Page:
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Discussion Starter #1
I ran a 5k race today in Vancouver. This was the second race in two weeks, and I have one more race on April 21st before I settle on a goal pace for the Vancouver half. It was also my second race of the Timex Road Race series (<a href="http://vfac.ca/club-events/springclassic-5k/" target="_blank">http://vfac.ca/club-events/springclassic-5k/</a>) of race across BC, including the Sun Run in several weeks.<br><br>
This race was a 5k in Stanley Park. I got into town last night and woke up this morning feeling a bit tired from the travel to get here. I hadn't really settled on race strategy, but decided to start thinking about it as I ran the 6k over to the race site from my hotel. As soon as I left the hotel I was passed by a woman runner who seemed to know where she was going, so I locked in behind her and followed along. We ran the seawall around Coal Harbour, and I picked up the kilometer markings for the race and followed them to the start line while the woman continued to put distance on me in spite of finishing the final 2k of the course at 5:30 per k. I got there about 8:20 for a 9:00 start. I registered and began to run back along the course to the 4k mark, where I stopped to stretch and talk to some of the course marshalls. About 15 min before race time I ran back to the start, still not having settled on a strategy. Just before the horn went I finally decided just to run the course and not feel any pain from pushing too hard. I figured that meant around a 27 min time, which would have been a minute slower than the second 5k of my 10k from two weeks ago.<br><br>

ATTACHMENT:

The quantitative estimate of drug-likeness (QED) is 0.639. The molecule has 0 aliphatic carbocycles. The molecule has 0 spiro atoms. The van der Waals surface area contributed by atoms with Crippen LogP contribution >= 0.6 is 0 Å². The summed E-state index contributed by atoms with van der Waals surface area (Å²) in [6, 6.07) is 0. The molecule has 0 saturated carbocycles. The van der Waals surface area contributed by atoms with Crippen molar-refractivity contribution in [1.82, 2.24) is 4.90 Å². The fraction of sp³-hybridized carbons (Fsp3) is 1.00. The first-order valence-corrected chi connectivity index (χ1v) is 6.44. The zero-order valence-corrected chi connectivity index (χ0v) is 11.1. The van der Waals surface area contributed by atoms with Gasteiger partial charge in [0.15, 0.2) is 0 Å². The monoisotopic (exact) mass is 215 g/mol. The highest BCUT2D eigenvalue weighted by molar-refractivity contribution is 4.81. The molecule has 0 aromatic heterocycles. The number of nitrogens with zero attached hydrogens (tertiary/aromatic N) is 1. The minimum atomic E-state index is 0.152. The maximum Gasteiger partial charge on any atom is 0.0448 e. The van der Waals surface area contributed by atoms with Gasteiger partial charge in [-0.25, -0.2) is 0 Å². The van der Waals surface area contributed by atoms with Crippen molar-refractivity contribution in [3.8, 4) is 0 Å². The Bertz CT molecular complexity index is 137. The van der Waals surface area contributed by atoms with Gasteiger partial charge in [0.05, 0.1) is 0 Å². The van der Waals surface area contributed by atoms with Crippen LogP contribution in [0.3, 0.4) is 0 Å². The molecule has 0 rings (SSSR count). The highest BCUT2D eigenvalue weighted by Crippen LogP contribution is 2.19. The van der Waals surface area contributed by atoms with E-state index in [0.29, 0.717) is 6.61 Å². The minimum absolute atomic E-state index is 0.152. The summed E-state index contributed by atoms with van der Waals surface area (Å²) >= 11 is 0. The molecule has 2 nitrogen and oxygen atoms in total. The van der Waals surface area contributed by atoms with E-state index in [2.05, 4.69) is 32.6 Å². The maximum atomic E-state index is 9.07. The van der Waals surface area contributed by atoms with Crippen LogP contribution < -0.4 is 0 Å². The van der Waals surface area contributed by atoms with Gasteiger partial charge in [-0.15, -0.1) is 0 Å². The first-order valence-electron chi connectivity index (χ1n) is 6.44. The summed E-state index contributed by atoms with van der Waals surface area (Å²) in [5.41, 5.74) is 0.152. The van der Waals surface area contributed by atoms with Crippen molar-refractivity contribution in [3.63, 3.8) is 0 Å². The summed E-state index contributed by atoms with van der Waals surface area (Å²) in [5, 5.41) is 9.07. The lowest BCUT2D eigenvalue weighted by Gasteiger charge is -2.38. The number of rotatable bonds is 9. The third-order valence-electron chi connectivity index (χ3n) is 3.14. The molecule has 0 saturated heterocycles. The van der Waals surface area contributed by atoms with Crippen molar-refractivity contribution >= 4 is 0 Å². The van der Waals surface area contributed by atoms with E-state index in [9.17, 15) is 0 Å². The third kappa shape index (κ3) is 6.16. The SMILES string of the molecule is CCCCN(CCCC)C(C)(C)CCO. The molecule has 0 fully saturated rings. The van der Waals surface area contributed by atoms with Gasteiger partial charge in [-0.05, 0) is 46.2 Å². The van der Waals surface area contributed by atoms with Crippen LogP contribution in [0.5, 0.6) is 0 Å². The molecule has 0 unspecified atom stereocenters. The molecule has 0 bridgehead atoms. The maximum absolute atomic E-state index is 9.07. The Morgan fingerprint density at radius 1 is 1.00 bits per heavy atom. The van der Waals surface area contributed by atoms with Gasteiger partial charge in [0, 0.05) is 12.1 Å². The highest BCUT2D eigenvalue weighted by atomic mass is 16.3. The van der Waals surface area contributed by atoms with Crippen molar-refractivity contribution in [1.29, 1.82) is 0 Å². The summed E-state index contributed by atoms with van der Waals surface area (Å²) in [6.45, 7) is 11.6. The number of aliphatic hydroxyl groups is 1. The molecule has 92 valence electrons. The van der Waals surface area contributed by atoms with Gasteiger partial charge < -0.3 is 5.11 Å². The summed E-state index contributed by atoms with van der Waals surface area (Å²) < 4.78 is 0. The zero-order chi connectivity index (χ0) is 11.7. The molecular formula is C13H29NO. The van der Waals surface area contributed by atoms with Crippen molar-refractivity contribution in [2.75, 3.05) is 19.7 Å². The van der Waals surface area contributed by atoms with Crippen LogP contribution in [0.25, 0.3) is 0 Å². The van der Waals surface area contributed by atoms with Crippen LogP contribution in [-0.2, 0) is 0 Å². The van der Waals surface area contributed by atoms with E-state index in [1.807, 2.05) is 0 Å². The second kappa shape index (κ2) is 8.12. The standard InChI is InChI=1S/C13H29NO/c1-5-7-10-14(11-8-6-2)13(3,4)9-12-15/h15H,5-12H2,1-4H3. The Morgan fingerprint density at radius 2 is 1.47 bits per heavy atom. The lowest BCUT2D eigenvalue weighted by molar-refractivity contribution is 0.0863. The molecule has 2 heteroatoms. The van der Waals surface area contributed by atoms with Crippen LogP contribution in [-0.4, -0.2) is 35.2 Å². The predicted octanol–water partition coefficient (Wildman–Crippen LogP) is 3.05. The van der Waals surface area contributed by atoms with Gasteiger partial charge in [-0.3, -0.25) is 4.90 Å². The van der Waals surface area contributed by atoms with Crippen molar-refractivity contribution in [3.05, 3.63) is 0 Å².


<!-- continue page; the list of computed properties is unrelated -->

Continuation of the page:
The course begins on the seawall, which is about 15 feet wide, separated into two lanes for runner and bikers. With about 250 people running, the start was very slow. I was at the back and it took 13 seconds to cross the start line. It continued to be slow over the first half kilometer, so I just hung back and waited for the crowd to open up. At that point we left the seawall and headed inland through the wonderful forest of old redwoods and blossoming cherry trees. Couldn't spend much time on the scenery, as the path was narrow and crowds were still settling out as people passed and were passed. We went up a low hill, passing the 1k mark, but I missed it. We went down the other side and I seemed to find a good pace as I took off and began passing runner after runner. I passed the 1 mile mark in 8:32 (minus start time) and was feeling pretty good! The course was all flat from here to the end, so the only obstacle was the wind, which was blowing into our face until the 2k mark, and then was at our backs for the next couple. I hit the 2k mark in 10:23, with HR around 173 but feeling really comfortable. I decided to hold that pace as long as possible, running the third k in 4:55 and the fourth in 4:53. That in itself was impressive, as I have never managed to make it that far into a 5k race with even splits, so it gave me some confidence that I could finish well. The final k was into the wind, and I was still passing people, but holding my pace in order to finish strong. With about 300 meters to go I looked back and saw someone about 30 meters behind me so I decided to open up as much as I could and try to hold him off. The final k was 4:55, for a total time of 25:20, and a race time of 25:07. That is just 7 seconds slower than my best 5k ever, which was back in 2000 when I was only 50 yrs old. I think the major reason why I have not slowed down is the added years of running and about 15 lbs less weight. I wonder how well I could run if I could knock off another 15 lbs, as it is there to be lost.<br><br>